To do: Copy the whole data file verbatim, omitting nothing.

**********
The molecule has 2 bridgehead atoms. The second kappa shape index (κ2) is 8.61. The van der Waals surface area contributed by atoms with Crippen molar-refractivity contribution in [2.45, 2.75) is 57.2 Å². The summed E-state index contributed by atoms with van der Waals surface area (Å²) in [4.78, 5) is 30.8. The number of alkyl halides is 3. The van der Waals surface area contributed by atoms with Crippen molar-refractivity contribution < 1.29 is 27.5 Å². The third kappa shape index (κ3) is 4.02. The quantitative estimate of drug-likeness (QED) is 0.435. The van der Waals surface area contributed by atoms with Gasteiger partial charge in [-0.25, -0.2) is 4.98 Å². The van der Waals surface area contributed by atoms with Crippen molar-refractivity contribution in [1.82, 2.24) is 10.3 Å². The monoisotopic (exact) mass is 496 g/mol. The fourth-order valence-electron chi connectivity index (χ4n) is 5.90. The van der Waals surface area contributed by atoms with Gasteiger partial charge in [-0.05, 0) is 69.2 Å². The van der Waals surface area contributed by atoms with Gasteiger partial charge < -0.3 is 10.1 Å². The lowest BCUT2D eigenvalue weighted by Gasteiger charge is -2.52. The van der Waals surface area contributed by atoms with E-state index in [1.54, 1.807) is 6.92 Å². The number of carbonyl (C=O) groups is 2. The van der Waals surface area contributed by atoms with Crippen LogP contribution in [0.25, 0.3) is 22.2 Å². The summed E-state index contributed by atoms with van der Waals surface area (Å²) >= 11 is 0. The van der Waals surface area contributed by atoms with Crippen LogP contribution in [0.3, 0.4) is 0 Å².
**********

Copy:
The molecule has 2 bridgehead atoms. The second kappa shape index (κ2) is 8.61. The van der Waals surface area contributed by atoms with Crippen molar-refractivity contribution in [2.45, 2.75) is 57.2 Å². The summed E-state index contributed by atoms with van der Waals surface area (Å²) in [4.78, 5) is 30.8. The number of alkyl halides is 3. The van der Waals surface area contributed by atoms with Crippen molar-refractivity contribution < 1.29 is 27.5 Å². The third kappa shape index (κ3) is 4.02. The quantitative estimate of drug-likeness (QED) is 0.435. The van der Waals surface area contributed by atoms with Gasteiger partial charge in [-0.25, -0.2) is 4.98 Å². The van der Waals surface area contributed by atoms with Crippen molar-refractivity contribution in [1.82, 2.24) is 10.3 Å². The monoisotopic (exact) mass is 496 g/mol. The fourth-order valence-electron chi connectivity index (χ4n) is 5.90. The van der Waals surface area contributed by atoms with Gasteiger partial charge in [-0.05, 0) is 69.2 Å². The van der Waals surface area contributed by atoms with Gasteiger partial charge < -0.3 is 10.1 Å². The lowest BCUT2D eigenvalue weighted by Gasteiger charge is -2.52. The van der Waals surface area contributed by atoms with E-state index in [1.54, 1.807) is 6.92 Å². The number of carbonyl (C=O) groups is 2. The van der Waals surface area contributed by atoms with Crippen LogP contribution in [0.25, 0.3) is 22.2 Å². The summed E-state index contributed by atoms with van der Waals surface area (Å²) >= 11 is 0. The van der Waals surface area contributed by atoms with Crippen LogP contribution in [0.3, 0.4) is 0 Å².